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ISIS makes more gains as pressure builds on Iraqi leadership to form unity govt -

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ELEANOR HALL: Last week, leaders from the US and Iran were talking about cooperating over Iraq.

Today Iran's supreme leader is accusing the United States of exploiting sectarian rivalries to try to retake control of the country.

Sunni extremists have now captured new strongholds along the Syrian border and Iraqi Shiites have been crowding into recruitment centres to volunteer to fight against the insurgents.

During a surprise tour of the region, the US secretary of state urged Iraqis to find an inclusive leadership but he stressed that Washington would not choose who ruled in Baghdad.

Barney Porter has the latest.

BARNEY PORTER: The Islamic State of Iraq and Syria - known as ISIS or ISIL - is hoping to create an Islamic entity that will incorporate much of the two nations.

In the latest fighting, another four towns in the pre-dominantly Sunni Anbar province have been taken by fighters from ISIS, as well as a second frontier post on the Syrian border.

A senior Sunni figure, Shaikh Raad al-Suleiman, has spoken to the BBC.

SHAIKH RAAD AL-SULEIMAN (translated): In fact, this sudden collapse in Anbar stems from the army's lack of conviction in this battle because the will of the Anbari people is extremely strong, a desire for change.

They are subservient to Maliki. It's not an army with an ethos of defending the homeland. In all the world there's no army that goes into towns and fights its people like Maliki's army. So now most of the officers and men came to their senses, left their arms, guns and vehicles, and fled out of Anbar.

BARNEY PORTER: Iraqi army spokesman, Major-General Qassim Atta, has a different take on the events in western Anbar.

QASSIM ATTA (TRANSLATED): This is a tactical measure so we can re-open new fronts in western Anbar within the command centre of Anbar operations. These forces have been re-deployed in a stronger more secure position.

BARNEY PORTER: At any rate, ISIS is now prepared to take the battle directly to Baghdad and cities further south housing revered Shiite shrines.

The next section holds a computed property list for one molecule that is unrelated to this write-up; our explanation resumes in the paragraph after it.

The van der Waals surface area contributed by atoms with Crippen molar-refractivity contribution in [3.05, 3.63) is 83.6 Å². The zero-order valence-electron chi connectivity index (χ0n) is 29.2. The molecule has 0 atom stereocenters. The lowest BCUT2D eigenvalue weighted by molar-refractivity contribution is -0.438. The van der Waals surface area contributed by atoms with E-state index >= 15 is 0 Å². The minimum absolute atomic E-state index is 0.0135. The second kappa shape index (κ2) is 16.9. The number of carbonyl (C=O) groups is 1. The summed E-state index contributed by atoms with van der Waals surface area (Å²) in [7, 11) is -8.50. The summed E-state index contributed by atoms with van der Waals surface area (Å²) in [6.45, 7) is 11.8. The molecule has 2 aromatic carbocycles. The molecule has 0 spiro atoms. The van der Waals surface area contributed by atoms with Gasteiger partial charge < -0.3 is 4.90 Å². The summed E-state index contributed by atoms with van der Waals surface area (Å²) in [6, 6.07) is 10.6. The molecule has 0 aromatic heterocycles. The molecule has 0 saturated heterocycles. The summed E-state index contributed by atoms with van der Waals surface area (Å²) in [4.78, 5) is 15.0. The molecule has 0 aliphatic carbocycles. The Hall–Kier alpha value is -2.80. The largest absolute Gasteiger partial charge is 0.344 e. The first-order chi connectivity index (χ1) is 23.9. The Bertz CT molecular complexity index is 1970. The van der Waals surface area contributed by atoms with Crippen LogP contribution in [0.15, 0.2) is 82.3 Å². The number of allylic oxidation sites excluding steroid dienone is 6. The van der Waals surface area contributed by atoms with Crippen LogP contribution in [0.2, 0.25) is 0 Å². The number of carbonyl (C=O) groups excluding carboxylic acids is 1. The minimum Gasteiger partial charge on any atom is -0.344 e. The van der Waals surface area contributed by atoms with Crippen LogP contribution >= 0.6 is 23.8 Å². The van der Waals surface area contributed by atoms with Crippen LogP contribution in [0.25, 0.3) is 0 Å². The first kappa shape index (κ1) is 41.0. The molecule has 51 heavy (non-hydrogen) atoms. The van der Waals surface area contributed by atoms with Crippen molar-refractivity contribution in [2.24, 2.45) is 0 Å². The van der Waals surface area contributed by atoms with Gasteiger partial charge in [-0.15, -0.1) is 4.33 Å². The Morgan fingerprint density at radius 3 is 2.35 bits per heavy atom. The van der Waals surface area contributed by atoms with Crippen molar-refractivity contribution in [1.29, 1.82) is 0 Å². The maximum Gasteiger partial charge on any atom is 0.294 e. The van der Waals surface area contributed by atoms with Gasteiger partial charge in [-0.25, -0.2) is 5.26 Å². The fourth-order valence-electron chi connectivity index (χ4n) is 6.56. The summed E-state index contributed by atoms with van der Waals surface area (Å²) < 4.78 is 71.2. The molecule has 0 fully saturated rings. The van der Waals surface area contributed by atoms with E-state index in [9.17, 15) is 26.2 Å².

That's prompted renewed warnings from the leaders of neighbouring Shiite Iran.

The president, Hassan Rouhani, has dismissed the Sunni extremists.

HASSAN ROUHANI (translated): Unfortunately they use a flag with the phrase "There's no God other than Allah" but they actually don't worship God; they worship Satan.

BARNEY PORTER: President Barack Obama meanwhile has again warned that the extremists could destabilise other countries in the volatile region.

But he says Iraq's Shiite-led government won't solve the crisis unless it changes its attitude towards the minority Sunni population.

BARACK OBAMA: Part of task now is to see whether Iraqi leaders are prepared to rise above sectarian motivations, come together, compromise. If they can't there's not going to be a military solution to this problem. There's no amount of American firepower that's going to be able to hold the country together and I made that very clear to Mr Maliki and all the other leadership inside of Iraq.

BARNEY PORTER: That's also the message from his secretary of state John Kerry, who's just begun a regional tour.

JOHN KERRY: This is a critical moment where together we must urge Iraq's leaders to rise above sectarian motivations and form a government that is united in its determination to meet the needs and speak to the demands of all of their people.

BARNEY PORTER: But the diplomatic message does not appear to be getting through.

Thousands more Iraqi Shiite Muslims this weekend headed to training centres to join the fight against ISIS following a call from their spiritual leader, the Grand Ayatollah Ali al-Sistani the most respected voice for Iraq's Shiite majority.

And Iraq's foreign minister, Hoshyar Zebari, has renewed his appeal for foreign military support.

HOSHYAR ZEBARI: I have asked requested formally from the United States for air power support. Iraq doesn't have an air force joint, see. Iraq doesn't have a single fixed-wing fighter plane.

BARNEY PORTER: The Iraqi government has also released video footage that reportedly shows military aircraft bombing suspected hideouts of militants in Mosul.

But there are now reports they've run out of missiles.

ELEANOR HALL: Barney Porter.